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Unformatted text preview: ure. A 512-bit key gives a complexity of 2512—inconceivable under any circumstances. Khafre
Khafre is the second of two cryptosystems proposed by Merkle . (Khufu and Khafre are names of Egyptian pharaohs.) It is similar in design to Khufu, except that it was designed for applications without precomputation time. The S-boxes are not key-dependent. Instead, Khafre uses fixed S-boxes. And the key is XORed with the encryption block not only before the first round and after the last round, but also after every 8 rounds of encryption. Merkle speculated that key sizes of 64- or 128-bits would be used for Khafre and that more rounds of encryption would be required for Khafre than for Khufu. This, combined with the fact that each round of Khafre is more complex than for Khufu, makes Khafre slower. In compensation, Khafre does not require any precomputation and will encrypt small amounts of data more quickly. In 1990 Biham and Shamir turned their differential cryptanalysis techniques against Khafre . They were able to break 16-round Khafre with a chosen-plaintext attack using about 1500 different encryptions. It took about an hour, using their personal computer. Converting that to a known-plaintext attack would require about 238 encryptions. Khafre with 24 rounds can be broken by a chosen-plaintext attack using 253 encryptions, and a known-plaintext attack using 259 encryptions. Patents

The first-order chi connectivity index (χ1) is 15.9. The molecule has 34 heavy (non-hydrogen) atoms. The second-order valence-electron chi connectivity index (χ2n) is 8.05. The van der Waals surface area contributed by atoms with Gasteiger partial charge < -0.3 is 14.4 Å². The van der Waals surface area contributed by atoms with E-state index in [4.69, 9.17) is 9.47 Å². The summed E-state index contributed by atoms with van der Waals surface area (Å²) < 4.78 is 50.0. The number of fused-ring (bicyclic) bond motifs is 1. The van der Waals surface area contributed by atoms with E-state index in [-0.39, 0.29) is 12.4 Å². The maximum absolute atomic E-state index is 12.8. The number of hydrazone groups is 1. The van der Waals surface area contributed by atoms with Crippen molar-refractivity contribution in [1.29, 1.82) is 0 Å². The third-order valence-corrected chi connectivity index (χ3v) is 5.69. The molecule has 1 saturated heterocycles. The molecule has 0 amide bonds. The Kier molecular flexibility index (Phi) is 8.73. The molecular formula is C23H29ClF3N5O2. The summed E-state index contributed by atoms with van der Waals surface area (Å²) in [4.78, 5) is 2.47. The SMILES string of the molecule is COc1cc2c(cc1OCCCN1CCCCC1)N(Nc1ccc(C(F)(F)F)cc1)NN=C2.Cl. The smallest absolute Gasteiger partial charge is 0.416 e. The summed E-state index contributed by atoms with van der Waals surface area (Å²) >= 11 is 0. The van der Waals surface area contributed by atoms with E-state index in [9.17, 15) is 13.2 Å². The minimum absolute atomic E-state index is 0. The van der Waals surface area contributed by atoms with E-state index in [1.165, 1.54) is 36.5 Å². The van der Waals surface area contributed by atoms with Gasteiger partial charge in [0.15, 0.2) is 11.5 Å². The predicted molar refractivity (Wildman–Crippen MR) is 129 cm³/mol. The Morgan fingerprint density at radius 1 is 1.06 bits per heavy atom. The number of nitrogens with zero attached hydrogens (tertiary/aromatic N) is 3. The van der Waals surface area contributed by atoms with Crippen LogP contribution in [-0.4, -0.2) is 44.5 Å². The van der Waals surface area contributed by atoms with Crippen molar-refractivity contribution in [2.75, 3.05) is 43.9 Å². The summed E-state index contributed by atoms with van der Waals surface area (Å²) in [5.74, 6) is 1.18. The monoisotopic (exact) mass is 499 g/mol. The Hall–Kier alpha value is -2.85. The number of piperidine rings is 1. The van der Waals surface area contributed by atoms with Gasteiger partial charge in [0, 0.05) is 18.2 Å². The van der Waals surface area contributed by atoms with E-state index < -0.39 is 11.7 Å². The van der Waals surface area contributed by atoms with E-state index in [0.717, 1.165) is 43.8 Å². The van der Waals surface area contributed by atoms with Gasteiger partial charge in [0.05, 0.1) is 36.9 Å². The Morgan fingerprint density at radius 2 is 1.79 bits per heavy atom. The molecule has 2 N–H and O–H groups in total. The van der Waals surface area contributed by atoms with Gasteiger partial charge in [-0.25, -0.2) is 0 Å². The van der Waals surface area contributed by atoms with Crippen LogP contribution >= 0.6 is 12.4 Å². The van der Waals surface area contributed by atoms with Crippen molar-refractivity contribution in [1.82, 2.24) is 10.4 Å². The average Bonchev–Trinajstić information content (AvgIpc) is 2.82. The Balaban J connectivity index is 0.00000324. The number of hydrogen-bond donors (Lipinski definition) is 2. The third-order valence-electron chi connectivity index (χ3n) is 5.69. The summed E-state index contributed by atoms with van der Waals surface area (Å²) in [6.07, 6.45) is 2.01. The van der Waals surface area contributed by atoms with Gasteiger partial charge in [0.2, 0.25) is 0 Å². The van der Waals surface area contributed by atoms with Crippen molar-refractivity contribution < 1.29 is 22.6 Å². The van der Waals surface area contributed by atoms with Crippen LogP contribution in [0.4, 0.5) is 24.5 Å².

Both Khufu and Khafre are patented . Source code for the algorithms are in the patent. Anyone interested in licensing either or both algorithms should contact Director of Licensing, Xerox Corporation, P.O. Box 1600, Stamford, CT, 06904-1600. 13.8 RC2
RC2 is a variable-key-size encryption algorithm designed by Ron Rivest for RSA Data Security, Inc. (RSADSI). Apparently, “RC” stands for “Ron’s Code, ” although it officially stands for “Rivest Cipher.” (RC3 was broken at RSADSI during development; RC1 never got further than Rivest’s notebook.) It is proprietary, and its details have not been pu...
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This note was uploaded on 10/18/2010 for the course MATH CS 301 taught by Professor Aliulger during the Fall '10 term at Koç University.
- Fall '10